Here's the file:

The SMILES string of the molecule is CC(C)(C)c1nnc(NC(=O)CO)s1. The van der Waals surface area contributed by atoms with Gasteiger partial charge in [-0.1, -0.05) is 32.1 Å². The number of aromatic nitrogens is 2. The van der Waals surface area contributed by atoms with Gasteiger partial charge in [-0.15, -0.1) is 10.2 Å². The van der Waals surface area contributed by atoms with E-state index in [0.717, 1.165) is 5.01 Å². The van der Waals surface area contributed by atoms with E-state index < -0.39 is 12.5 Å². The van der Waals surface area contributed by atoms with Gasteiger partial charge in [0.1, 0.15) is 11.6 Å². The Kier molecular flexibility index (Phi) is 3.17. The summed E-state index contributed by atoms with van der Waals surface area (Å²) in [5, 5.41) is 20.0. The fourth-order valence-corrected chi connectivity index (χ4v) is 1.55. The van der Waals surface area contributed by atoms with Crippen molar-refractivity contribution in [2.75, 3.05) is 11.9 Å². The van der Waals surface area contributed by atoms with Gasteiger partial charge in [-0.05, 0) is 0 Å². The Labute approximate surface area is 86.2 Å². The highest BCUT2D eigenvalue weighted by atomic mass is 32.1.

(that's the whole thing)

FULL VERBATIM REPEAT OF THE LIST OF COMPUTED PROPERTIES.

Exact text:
The SMILES string of the molecule is CC(C)(C)c1nnc(NC(=O)CO)s1. The van der Waals surface area contributed by atoms with Gasteiger partial charge in [-0.1, -0.05) is 32.1 Å². The number of aromatic nitrogens is 2. The van der Waals surface area contributed by atoms with Gasteiger partial charge in [-0.15, -0.1) is 10.2 Å². The van der Waals surface area contributed by atoms with E-state index in [0.717, 1.165) is 5.01 Å². The van der Waals surface area contributed by atoms with E-state index < -0.39 is 12.5 Å². The van der Waals surface area contributed by atoms with Gasteiger partial charge in [0.1, 0.15) is 11.6 Å². The Kier molecular flexibility index (Phi) is 3.17. The summed E-state index contributed by atoms with van der Waals surface area (Å²) in [5, 5.41) is 20.0. The fourth-order valence-corrected chi connectivity index (χ4v) is 1.55. The van der Waals surface area contributed by atoms with Crippen molar-refractivity contribution in [2.75, 3.05) is 11.9 Å². The van der Waals surface area contributed by atoms with Gasteiger partial charge in [-0.05, 0) is 0 Å². The Labute approximate surface area is 86.2 Å². The highest BCUT2D eigenvalue weighted by atomic mass is 32.1.